Self-defense angle does not help driver charged with eluding
The defendant fled the traffic stop scene and called 911, informing the
dispatcher that an officer beat him with a baton and he was on his way
to the police station to make a report. Recently, the appeals court
upheld his conviction for eluding police.
By org jforward wisbar Joe Forward, Legal Writer,
State Bar of Wisconsin
Oct. 11, 2010 – A
driver still “knowingly” flees or attempts to elude a
traffic officer in violation of Wisconsin law even if police know the
driver is en route to the police station, the district II Wisconsin
Appeals Court recently held.
In 2007, Kenosha police stopped Daniel Hanson on the interstate for
speeding. The state and Hanson disputed the facts of subsequent
Hanson said he exited the vehicle with a calm demeanor to show his
license, and the officer began screaming at him so he went back inside
the car. When he exited the vehicle a second time, Hanson said, the
officer drew his baton and hit him in the back of the head.
The officer testified that Hanson twice exited the vehicle and threw a
screaming fit, so he drew his baton but never used it to hit Hanson.
However, it is undisputed that Hanson fled the scene until police squad
cars boxed him in a short time later.
After leaving, Hanson called 911 to report that an officer
“’beat [him] in the head’ and to request assistance in
locating the nearest police station.” Hanson argued that he fled
the scene in self defense, fearing the officer would beat him with the
At trial, a jury found Hanson guilty on one count of eluding an officer
under Wis. Stat. section 346.04(3) and two counts of obstructing an
officer in violation of section 946.41(1).
Under section 346.04(3), a driver eludes police if he or she
“knowingly flee[s] or attempt[s] to elude any traffic
officer” after disregarding a visual or audible signal, and
thereby endangers the operation of the police vehicle, the traffic
officer or other vehicles.
Evidence was sufficient
Hanson appealed his conviction for eluding an officer, arguing that the
state failed to prove he “knowingly fled or attempted to
elude” police. That is, Hanson argued that he cannot flee and
elude police “if he calls 911 and tells the police where he is
But in State
v. Hanson, 2008AP2759-CR (Oct. 6, 2010), the appeals court held
that “as long as Hanson, after having received a visual or audible
signal from a traffic officer or marked police vehicle, fled or
attempted to elude that officer, it makes no difference under section
346.04(3) that he was fleeing to a police station.”
Sufficient evidence supported the jury verdict, the court concluded,
because there was ample evidence that Hanson operated the vehicle after
receiving visual and audio signals from officers and endangered the
operation of other vehicles.
Character evidence of officer inadmissible
Under Wis. Stat. section 904.04(1), character evidence is inadmissible
as irrelevant unless offered by the accused to prove a character trait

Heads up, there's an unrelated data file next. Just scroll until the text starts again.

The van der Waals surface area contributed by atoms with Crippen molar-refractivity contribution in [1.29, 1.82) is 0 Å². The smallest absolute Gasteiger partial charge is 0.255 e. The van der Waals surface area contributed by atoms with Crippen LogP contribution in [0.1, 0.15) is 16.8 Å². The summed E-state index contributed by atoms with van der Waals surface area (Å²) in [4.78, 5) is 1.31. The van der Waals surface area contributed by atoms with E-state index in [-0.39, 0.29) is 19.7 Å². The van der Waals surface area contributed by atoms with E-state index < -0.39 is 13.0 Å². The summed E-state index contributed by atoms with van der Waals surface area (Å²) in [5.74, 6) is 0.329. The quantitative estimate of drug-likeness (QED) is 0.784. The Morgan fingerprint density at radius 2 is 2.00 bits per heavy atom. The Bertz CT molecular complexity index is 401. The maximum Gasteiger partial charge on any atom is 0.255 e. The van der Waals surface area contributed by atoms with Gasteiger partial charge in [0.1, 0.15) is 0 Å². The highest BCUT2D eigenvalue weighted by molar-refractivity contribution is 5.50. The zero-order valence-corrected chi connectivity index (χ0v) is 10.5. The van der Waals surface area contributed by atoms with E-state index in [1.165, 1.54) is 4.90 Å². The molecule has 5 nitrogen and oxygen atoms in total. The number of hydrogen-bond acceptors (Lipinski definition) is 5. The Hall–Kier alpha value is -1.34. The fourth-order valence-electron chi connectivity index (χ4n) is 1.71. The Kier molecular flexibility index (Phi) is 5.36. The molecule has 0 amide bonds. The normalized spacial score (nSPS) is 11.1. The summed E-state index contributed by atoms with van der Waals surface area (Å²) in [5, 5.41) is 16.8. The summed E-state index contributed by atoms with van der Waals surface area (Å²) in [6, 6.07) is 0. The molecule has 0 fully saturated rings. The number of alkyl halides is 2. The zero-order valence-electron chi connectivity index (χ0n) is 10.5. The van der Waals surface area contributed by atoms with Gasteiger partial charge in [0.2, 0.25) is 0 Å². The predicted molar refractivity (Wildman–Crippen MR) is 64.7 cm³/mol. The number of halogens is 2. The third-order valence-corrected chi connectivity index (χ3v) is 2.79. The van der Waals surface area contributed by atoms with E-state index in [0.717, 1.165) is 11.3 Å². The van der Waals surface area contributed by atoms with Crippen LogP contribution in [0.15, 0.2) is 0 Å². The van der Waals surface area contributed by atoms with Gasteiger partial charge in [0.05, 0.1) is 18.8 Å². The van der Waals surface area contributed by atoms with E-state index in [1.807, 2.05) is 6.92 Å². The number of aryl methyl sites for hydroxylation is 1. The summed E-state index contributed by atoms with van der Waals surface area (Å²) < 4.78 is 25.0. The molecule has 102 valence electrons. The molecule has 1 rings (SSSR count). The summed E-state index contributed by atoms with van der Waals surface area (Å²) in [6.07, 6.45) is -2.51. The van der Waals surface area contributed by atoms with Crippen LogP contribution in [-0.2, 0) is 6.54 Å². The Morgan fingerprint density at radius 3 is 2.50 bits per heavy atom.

of a “victim.”
Hanson argued the trial court “erred in excluding character
evidence as to [the officer’s] reputation in the community as
being ‘confrontational, aggressive and hot tempered’”
because the officer was the “victim” of Hanson’s
conduct. The real controversy – Hanson’s self-defense claim
– was not tried because of the exclusion, Hanson argued.
But the appeals court refused to hold, under State v. Haase,
2006 WI App 86, 293 Wis. 2d 322, 716 N.W.2d 526, that “a police
officer is always a victim of an ‘eluding an officer’
“That an officer can be a victim of the crime of eluding an
officer for purposes of restitution does not mean that an officer is
victimized as a result of every such crime,” the court wrote.
The circuit court did not err in concluding that the officer was not a
“victim” for purposes of admitting character evidence, the
appeals court ruled.
Because the jury heard testimony about events from Hanson’s
perspective, the court found the exclusion did not prevent the real
controversy from being tried.
Appealing to juror’s emotions
Hanson argued the court should not have allowed the prosecution to
address previous instances where police have been injured or killed
during a routine traffic stop. Such references “appealed to the
emotions of the jurors and prejudiced them against him,” Hanson
But the appeals court disagreed, stating the references “were
relevant and provided context for his concern when Hanson exited his
vehicle on the interstate and would not cooperate.”
Redaction of 911 recording
Under Wis. Stat. section 752.35, discretionary reversal was required
because the 911 recording admitted into evidence contained unredacted
hearsay statements about his culpability, Hanson argued.
But the jury received a cautionary instruction to decide the case based
on the evidence presented and not conclusions offered by the 911
dispatcher, the court explained. In addition, the defense never
requested the recording be redacted.
Thus, the court held that discretionary reversal was not